Commercial building in Dayton had a monster 2017

Builders, contractors, developers and property owners applied for Dayton commercial building permits valued at a whopping $270 million last year, smashing the totals of previous years, according to city data obtained by this newspaper.

Massive building projects broke ground or moved onto new stages across the city, including at the Dayton International Airport, Dayton Children’s Hospital and around downtown and Webster Station.

Big projects ran up big construction bills, but also there were many small to mid-sized projects last year that breathed new life into rundown buildings and brought about new dining, drinking and recreational options, like a cat cafe, where people can get their caffeine and feline fix at the same time.

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The collective value of the commercial building permits requested last year from the city of Dayton was up $95 million, or 78 percent, from 2016, according to data from the city’s building department.

Last year, the city received 465 applications for commercial buildings, which was 56 more than the previous year.

The $216.7 million permit value was far higher than any recent year. In comparison, slightly more than $72 million in permits were sought in 2013, city data show.

DOWNTOWN: Last May, CareSource started construction on a $40 million, six-story office tower at East First and North St. Clair streets.

A giant construction crane at the site hung above downtown’s skyline for months. The new office tower, called CareSource Center City, is on target for completion in spring 2019.

RELATED: Big construction projects moving forward

Work also began on a new $13 million Fairfield Inn and Suites hotel in the Water Street District, across from Fifth Third Field.

The Water Street developers also started building 54 new apartments along the Mad River, to add to the 215 units already on the riverbanks, nearly all of which are occupied.

The Delco Lofts apartments, next to the ballpark, opened last year, and so did Lock 27 Brewing, located in the ground floor of the building. Lock 27, which offers interesting gastropub dishes and craft beer, was one of a variety of renovation projects that brought new food and beverage options to downtown.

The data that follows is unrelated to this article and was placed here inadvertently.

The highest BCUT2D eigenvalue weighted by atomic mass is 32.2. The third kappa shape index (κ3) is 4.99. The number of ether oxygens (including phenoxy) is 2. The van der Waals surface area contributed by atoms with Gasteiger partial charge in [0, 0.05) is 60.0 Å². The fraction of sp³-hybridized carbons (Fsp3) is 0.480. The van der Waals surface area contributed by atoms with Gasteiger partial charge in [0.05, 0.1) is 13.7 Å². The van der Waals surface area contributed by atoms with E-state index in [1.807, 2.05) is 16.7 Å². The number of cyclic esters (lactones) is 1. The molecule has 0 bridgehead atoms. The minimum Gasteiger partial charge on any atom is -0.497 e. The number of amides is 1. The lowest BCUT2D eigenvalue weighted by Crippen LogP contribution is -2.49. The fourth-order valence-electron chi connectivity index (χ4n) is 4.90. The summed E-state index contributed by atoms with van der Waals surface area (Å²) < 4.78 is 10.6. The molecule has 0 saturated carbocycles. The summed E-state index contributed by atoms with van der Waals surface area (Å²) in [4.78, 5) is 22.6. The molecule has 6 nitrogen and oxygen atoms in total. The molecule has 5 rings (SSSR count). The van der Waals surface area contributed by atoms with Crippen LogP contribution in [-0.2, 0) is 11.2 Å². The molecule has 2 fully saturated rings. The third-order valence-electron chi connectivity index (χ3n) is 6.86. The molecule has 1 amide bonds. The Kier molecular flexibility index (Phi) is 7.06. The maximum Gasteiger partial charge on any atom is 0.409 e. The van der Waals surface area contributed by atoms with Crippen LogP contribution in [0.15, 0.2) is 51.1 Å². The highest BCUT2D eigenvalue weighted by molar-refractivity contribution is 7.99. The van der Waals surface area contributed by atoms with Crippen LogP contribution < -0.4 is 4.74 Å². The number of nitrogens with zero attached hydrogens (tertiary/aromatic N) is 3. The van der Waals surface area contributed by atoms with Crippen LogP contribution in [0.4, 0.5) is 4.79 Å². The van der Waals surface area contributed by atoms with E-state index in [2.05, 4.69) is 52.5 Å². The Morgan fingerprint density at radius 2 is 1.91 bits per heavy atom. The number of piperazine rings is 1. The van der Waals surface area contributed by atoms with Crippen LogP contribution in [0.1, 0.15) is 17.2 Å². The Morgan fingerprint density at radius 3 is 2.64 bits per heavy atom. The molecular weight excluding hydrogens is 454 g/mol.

BIG SPENDERS: In addition to CareSource, some of Dayton's other big-dog institutions had big-time projects last year.

Sinclair College opened its new Sifferlen Health Sciences Center, featuring dental and rehabilitation clinics.

Dayton Children’s last year decided to build out more of its new, eight-story patient tower than originally planned. The $168 million tower opened to the public last summer.

The first phase got underway for the University of Dayton’s three-year, $72 million renovation of its basketball arena.

Crews worked on a new $31 million facility next to the Spectrum Brands facility bear airport that will be occupied by a consumer goods company.

RELATED: $5M downtown Dayton music pavilion is a go

The Levitt Pavilion Dayton had its official groundbreaking last year at Dave Hall Plaza. The $5 million project will create a new, state-of-the-art music amphitheater downtown — at the southeastern corner of East Fourth and South Main streets — that will host 50 free concerts each year.

LIVE, WORK, PLAY: Construction got underway on the Flats at South Park, which is a four-story building on Warren Street near UD offering 43 apartments and first-floor commercial space.

The project was the first of what is expected to be multiple phases, which in part seeks to better link the Historic South Park neighborhood and University of Dayton to downtown. Future phases call for new condos and a mix of new housing, possibly including flats and townhomes.

Speaking of townhomes, Charles Simms Development last built new, upscale urban-style housing near Warped Wing Brewery, which have been selling out fast. Some homes are selling for more than $350,000.

RELATED: Numbers don’t lie: Downtown Dayton had a very big 2017

And many smaller building projects across the city upgraded or created new apartments and office and work spaces. The new owner of the office tower at 111 W. First St did renovations last year to accommodate Taylor Communication’s relocation of hundreds of employees.

Some companies invested in their properties or operations, like Malt Products Corp., at 4744 Wolf Creek Pike, which began building a $12 million drying facility to support the expansion of its natural sweetener business.

Neighborhoods welcomed new investment and amenities. The Gem City Catfe finished renovations late last year in the St Anne’s Hill Historic District and opened earlier this month, offering coffee, treats and feline fun.

However, experts caution that permit numbers are not always a completely accurate indicator of investment and activities.

The values of projects seeking permits are self-reported by applicants, and the actual investment may differ. Some projects that obtain permits do not move forward.

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